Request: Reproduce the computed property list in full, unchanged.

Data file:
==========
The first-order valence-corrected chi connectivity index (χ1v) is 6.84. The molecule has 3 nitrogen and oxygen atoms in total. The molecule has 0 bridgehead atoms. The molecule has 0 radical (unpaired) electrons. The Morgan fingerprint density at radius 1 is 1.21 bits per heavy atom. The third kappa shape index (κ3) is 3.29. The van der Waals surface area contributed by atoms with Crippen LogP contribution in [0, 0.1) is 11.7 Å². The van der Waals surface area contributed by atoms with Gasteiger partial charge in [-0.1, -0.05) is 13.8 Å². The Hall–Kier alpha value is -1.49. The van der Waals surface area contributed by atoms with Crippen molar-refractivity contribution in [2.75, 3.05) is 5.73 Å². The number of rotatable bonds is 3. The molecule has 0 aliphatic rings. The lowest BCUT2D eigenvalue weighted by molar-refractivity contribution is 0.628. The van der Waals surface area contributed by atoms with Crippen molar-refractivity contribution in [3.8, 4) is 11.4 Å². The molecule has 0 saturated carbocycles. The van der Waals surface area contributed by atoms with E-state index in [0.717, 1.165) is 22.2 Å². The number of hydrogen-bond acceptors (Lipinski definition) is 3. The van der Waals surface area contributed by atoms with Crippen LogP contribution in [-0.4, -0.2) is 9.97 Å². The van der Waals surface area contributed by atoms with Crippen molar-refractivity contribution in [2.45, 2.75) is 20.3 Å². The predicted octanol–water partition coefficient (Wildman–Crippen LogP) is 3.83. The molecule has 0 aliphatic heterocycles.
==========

The first-order valence-corrected chi connectivity index (χ1v) is 6.84. The molecule has 3 nitrogen and oxygen atoms in total. The molecule has 0 bridgehead atoms. The molecule has 0 radical (unpaired) electrons. The Morgan fingerprint density at radius 1 is 1.21 bits per heavy atom. The third kappa shape index (κ3) is 3.29. The van der Waals surface area contributed by atoms with Crippen LogP contribution in [0, 0.1) is 11.7 Å². The van der Waals surface area contributed by atoms with Gasteiger partial charge in [-0.1, -0.05) is 13.8 Å². The Hall–Kier alpha value is -1.49. The van der Waals surface area contributed by atoms with Crippen molar-refractivity contribution in [2.75, 3.05) is 5.73 Å². The number of rotatable bonds is 3. The molecule has 0 aliphatic rings. The lowest BCUT2D eigenvalue weighted by molar-refractivity contribution is 0.628. The van der Waals surface area contributed by atoms with Crippen molar-refractivity contribution in [3.8, 4) is 11.4 Å². The molecule has 0 saturated carbocycles. The van der Waals surface area contributed by atoms with E-state index in [0.717, 1.165) is 22.2 Å². The number of hydrogen-bond acceptors (Lipinski definition) is 3. The van der Waals surface area contributed by atoms with Crippen LogP contribution in [-0.4, -0.2) is 9.97 Å². The van der Waals surface area contributed by atoms with Crippen molar-refractivity contribution in [2.45, 2.75) is 20.3 Å². The predicted octanol–water partition coefficient (Wildman–Crippen LogP) is 3.83. The molecule has 0 aliphatic heterocycles.